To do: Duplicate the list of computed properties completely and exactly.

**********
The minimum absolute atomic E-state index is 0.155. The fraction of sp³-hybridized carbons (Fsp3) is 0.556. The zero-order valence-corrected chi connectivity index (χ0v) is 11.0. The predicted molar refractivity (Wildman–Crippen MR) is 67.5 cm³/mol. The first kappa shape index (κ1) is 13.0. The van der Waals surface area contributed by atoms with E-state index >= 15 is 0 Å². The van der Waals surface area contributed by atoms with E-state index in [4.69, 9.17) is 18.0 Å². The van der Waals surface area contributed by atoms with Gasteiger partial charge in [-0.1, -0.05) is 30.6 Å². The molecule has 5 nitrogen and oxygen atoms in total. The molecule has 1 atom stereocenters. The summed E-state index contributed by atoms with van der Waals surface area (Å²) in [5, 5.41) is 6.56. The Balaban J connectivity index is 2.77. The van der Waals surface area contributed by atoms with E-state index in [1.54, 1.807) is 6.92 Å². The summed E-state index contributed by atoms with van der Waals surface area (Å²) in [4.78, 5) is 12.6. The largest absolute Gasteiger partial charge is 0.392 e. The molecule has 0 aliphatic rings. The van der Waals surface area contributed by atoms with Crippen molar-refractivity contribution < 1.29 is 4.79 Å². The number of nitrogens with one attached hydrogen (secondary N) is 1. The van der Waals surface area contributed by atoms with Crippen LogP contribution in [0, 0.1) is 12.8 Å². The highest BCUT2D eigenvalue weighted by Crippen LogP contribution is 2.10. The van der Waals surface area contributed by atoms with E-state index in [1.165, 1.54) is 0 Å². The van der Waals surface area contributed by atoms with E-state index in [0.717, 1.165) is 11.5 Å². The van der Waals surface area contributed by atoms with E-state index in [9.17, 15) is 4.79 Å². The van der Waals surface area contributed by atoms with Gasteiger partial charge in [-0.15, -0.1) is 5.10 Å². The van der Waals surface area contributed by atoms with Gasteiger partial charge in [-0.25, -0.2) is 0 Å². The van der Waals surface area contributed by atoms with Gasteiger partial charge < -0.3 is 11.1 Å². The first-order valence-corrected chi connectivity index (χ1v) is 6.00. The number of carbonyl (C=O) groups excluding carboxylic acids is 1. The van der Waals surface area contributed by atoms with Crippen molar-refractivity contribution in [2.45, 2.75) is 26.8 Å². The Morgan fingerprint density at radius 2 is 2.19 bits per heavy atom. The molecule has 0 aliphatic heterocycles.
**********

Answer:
The minimum absolute atomic E-state index is 0.155. The fraction of sp³-hybridized carbons (Fsp3) is 0.556. The zero-order valence-corrected chi connectivity index (χ0v) is 11.0. The predicted molar refractivity (Wildman–Crippen MR) is 67.5 cm³/mol. The first kappa shape index (κ1) is 13.0. The van der Waals surface area contributed by atoms with E-state index >= 15 is 0 Å². The van der Waals surface area contributed by atoms with E-state index in [4.69, 9.17) is 18.0 Å². The van der Waals surface area contributed by atoms with Gasteiger partial charge in [-0.1, -0.05) is 30.6 Å². The molecule has 5 nitrogen and oxygen atoms in total. The molecule has 1 atom stereocenters. The summed E-state index contributed by atoms with van der Waals surface area (Å²) in [5, 5.41) is 6.56. The Balaban J connectivity index is 2.77. The van der Waals surface area contributed by atoms with E-state index in [1.54, 1.807) is 6.92 Å². The summed E-state index contributed by atoms with van der Waals surface area (Å²) in [4.78, 5) is 12.6. The largest absolute Gasteiger partial charge is 0.392 e. The molecule has 0 aliphatic rings. The van der Waals surface area contributed by atoms with Crippen molar-refractivity contribution < 1.29 is 4.79 Å². The number of nitrogens with one attached hydrogen (secondary N) is 1. The van der Waals surface area contributed by atoms with Crippen LogP contribution in [0, 0.1) is 12.8 Å². The highest BCUT2D eigenvalue weighted by Crippen LogP contribution is 2.10. The van der Waals surface area contributed by atoms with E-state index in [1.165, 1.54) is 0 Å². The van der Waals surface area contributed by atoms with E-state index in [0.717, 1.165) is 11.5 Å². The van der Waals surface area contributed by atoms with E-state index in [9.17, 15) is 4.79 Å². The van der Waals surface area contributed by atoms with Gasteiger partial charge in [-0.15, -0.1) is 5.10 Å². The van der Waals surface area contributed by atoms with Gasteiger partial charge in [-0.25, -0.2) is 0 Å². The van der Waals surface area contributed by atoms with Gasteiger partial charge < -0.3 is 11.1 Å². The first-order valence-corrected chi connectivity index (χ1v) is 6.00. The number of carbonyl (C=O) groups excluding carboxylic acids is 1. The van der Waals surface area contributed by atoms with Crippen molar-refractivity contribution in [2.45, 2.75) is 26.8 Å². The Morgan fingerprint density at radius 2 is 2.19 bits per heavy atom. The molecule has 0 aliphatic heterocycles.